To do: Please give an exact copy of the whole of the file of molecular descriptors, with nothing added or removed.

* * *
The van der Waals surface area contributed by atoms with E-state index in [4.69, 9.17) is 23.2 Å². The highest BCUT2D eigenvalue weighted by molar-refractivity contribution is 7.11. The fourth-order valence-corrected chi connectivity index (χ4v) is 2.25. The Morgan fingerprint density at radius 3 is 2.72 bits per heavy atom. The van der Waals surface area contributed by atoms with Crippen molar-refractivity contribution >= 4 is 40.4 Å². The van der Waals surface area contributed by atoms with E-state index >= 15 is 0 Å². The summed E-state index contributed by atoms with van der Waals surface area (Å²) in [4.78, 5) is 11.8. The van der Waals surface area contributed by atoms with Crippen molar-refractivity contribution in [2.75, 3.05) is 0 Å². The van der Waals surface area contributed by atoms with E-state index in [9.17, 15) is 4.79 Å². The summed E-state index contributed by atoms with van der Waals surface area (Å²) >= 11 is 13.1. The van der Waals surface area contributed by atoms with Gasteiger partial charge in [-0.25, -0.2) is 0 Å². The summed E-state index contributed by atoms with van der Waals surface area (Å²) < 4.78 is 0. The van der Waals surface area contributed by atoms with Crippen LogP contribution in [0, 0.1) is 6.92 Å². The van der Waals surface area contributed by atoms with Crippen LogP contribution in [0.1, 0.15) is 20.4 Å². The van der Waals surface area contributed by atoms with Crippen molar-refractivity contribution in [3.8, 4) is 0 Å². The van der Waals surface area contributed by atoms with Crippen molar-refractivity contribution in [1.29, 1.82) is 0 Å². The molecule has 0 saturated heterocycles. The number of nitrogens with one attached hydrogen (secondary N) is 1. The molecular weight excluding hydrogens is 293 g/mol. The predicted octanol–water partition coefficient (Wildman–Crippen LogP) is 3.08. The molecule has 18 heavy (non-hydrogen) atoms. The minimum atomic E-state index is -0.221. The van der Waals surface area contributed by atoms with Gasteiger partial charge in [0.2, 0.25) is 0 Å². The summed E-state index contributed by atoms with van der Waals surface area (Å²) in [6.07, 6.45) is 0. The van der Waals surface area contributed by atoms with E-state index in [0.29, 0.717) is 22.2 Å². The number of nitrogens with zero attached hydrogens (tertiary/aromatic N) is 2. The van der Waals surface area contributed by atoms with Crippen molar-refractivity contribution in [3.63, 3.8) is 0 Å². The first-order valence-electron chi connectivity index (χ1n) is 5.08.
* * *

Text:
The van der Waals surface area contributed by atoms with E-state index in [4.69, 9.17) is 23.2 Å². The highest BCUT2D eigenvalue weighted by molar-refractivity contribution is 7.11. The fourth-order valence-corrected chi connectivity index (χ4v) is 2.25. The Morgan fingerprint density at radius 3 is 2.72 bits per heavy atom. The van der Waals surface area contributed by atoms with Crippen molar-refractivity contribution >= 4 is 40.4 Å². The van der Waals surface area contributed by atoms with E-state index >= 15 is 0 Å². The summed E-state index contributed by atoms with van der Waals surface area (Å²) in [4.78, 5) is 11.8. The van der Waals surface area contributed by atoms with Crippen molar-refractivity contribution in [2.75, 3.05) is 0 Å². The van der Waals surface area contributed by atoms with E-state index in [9.17, 15) is 4.79 Å². The summed E-state index contributed by atoms with van der Waals surface area (Å²) >= 11 is 13.1. The van der Waals surface area contributed by atoms with Gasteiger partial charge in [-0.25, -0.2) is 0 Å². The summed E-state index contributed by atoms with van der Waals surface area (Å²) < 4.78 is 0. The van der Waals surface area contributed by atoms with Crippen LogP contribution in [0, 0.1) is 6.92 Å². The van der Waals surface area contributed by atoms with Crippen LogP contribution in [0.1, 0.15) is 20.4 Å². The van der Waals surface area contributed by atoms with Crippen molar-refractivity contribution in [3.8, 4) is 0 Å². The van der Waals surface area contributed by atoms with Crippen molar-refractivity contribution in [1.29, 1.82) is 0 Å². The molecule has 0 saturated heterocycles. The number of nitrogens with one attached hydrogen (secondary N) is 1. The molecular weight excluding hydrogens is 293 g/mol. The predicted octanol–water partition coefficient (Wildman–Crippen LogP) is 3.08. The molecule has 18 heavy (non-hydrogen) atoms. The minimum atomic E-state index is -0.221. The van der Waals surface area contributed by atoms with Gasteiger partial charge in [0.2, 0.25) is 0 Å². The summed E-state index contributed by atoms with van der Waals surface area (Å²) in [6.07, 6.45) is 0. The van der Waals surface area contributed by atoms with E-state index in [0.29, 0.717) is 22.2 Å². The number of nitrogens with zero attached hydrogens (tertiary/aromatic N) is 2. The van der Waals surface area contributed by atoms with Crippen molar-refractivity contribution in [3.63, 3.8) is 0 Å². The first-order valence-electron chi connectivity index (χ1n) is 5.08.